Does it feel like your mind is on a 24/7 roller coaster of thoughts? Is there constant thoughts racing through your head? Please know that you are not alone. An overactive mind can take a serious toll on your quality of life. Learn how to calm your mind and take control of your thoughts with these techniques.

Whether you’re worried about family, health, work responsibilities or parenting, stress can build up until it feels like you will inevitably have a breakdown. Although anxiety and chronic stress are common problems in today’s world of fast-paced living, it doesn’t have to be this way. Through hard work and determination, you have the power to overcome your overactive mind.

It’s natural for some people to overthink things more than others. If you’re the type of person who’s prone to anxiety, it’s not realistic to just one day stop thinking about everything that stresses you out. Overthinking doesn’t make anything better. All it does is lead to irritability, difficulty concentrating, health issues, chronic stress, etc.

It’s important for our mental health, as well as physical, to learn how to tame our minds from racing thoughts and change our thinking patterns. Although hard, with time and practice, it’s possible to replace our negative thoughts with healthier ones. It won’t happen overnight, but achieving true peace of mind is worth the effort.

What does having an overactive mind mean?

An overactive mind is a mind that’s thinking about the past, present and future all at once. If you find that you’re always bouncing between topics in your head and struggling to concentrate on what’s happening in the current moment, you probably have an overactive mind. Here are some signs that you have a problem with overthinking:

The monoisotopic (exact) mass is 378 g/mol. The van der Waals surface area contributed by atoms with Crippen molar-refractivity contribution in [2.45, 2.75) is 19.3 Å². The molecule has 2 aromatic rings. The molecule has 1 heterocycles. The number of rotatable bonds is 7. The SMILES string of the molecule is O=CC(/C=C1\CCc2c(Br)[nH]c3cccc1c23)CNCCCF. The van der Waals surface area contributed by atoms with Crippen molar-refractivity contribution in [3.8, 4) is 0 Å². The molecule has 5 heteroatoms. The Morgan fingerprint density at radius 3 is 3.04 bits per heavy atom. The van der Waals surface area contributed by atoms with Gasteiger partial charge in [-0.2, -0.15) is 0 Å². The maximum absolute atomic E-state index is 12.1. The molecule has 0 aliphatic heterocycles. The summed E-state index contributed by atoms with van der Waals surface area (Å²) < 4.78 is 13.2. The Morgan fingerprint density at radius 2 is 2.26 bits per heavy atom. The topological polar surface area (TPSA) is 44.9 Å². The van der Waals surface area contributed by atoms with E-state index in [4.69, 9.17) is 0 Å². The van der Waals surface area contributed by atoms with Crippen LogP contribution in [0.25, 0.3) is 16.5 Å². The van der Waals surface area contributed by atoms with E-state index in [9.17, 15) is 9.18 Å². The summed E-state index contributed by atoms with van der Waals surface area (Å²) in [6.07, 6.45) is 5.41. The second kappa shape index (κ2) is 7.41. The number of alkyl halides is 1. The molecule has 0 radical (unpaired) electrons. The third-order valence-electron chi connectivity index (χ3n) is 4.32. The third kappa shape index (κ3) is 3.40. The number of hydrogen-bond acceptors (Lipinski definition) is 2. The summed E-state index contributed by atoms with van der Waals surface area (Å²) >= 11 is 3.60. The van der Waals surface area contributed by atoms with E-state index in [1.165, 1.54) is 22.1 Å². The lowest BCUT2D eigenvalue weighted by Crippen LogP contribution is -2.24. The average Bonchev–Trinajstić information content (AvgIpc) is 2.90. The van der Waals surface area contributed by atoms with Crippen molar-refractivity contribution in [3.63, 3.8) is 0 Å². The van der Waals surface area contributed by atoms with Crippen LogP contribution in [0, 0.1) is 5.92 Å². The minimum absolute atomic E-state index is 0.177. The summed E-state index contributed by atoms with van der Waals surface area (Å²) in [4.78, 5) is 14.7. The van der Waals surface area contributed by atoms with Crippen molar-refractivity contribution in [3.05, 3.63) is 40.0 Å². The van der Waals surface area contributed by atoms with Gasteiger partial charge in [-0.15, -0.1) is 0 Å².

• When something goes wrong, you spend the rest of the day ruminating on it.
• You have a hard time concentrating on one task from beginning to end.
• You can’t turn your mind off to go to sleep at night.
• You feel forgetful or have memory problems.
• You have a rapid heartbeat, muscle tension, nausea, or other physical signs of anxiety.

How do you calm an overactive mind?

In the moment, the best way to soothe an anxious mind or racing thoughts is to focus on breathing and meditation. When you calm down your body with deep breathing, your mind will follow suit. However, if this doesn’t work for you, there are plenty of other tips and tricks you can try. Here are six techniques for taming an overactive brain:

1. Write It Down
If you’re repetitively thinking about the same anxious thoughts, writing them down can be incredibly helpful. Start a journaling practice where you carve out time each day, or whenever needed, to jot down the thoughts that are out of control in your head. Write down every worry, conversation, appointment, or event you’re thinking about. New insights will emerge in your writing and it will be easier to identify negative thought patterns that are holding you back from peace and acceptance.

Furthermore, if you tend to overthink future events or to-do lists (like me), then be sure to write out everything you need to do before bed. Most times the things that keep us awake at night are the things that we have to do the next day. By writing them down, you’ll feel confident that you can accomplish what you need to do the next day without wasting space thinking about it at night.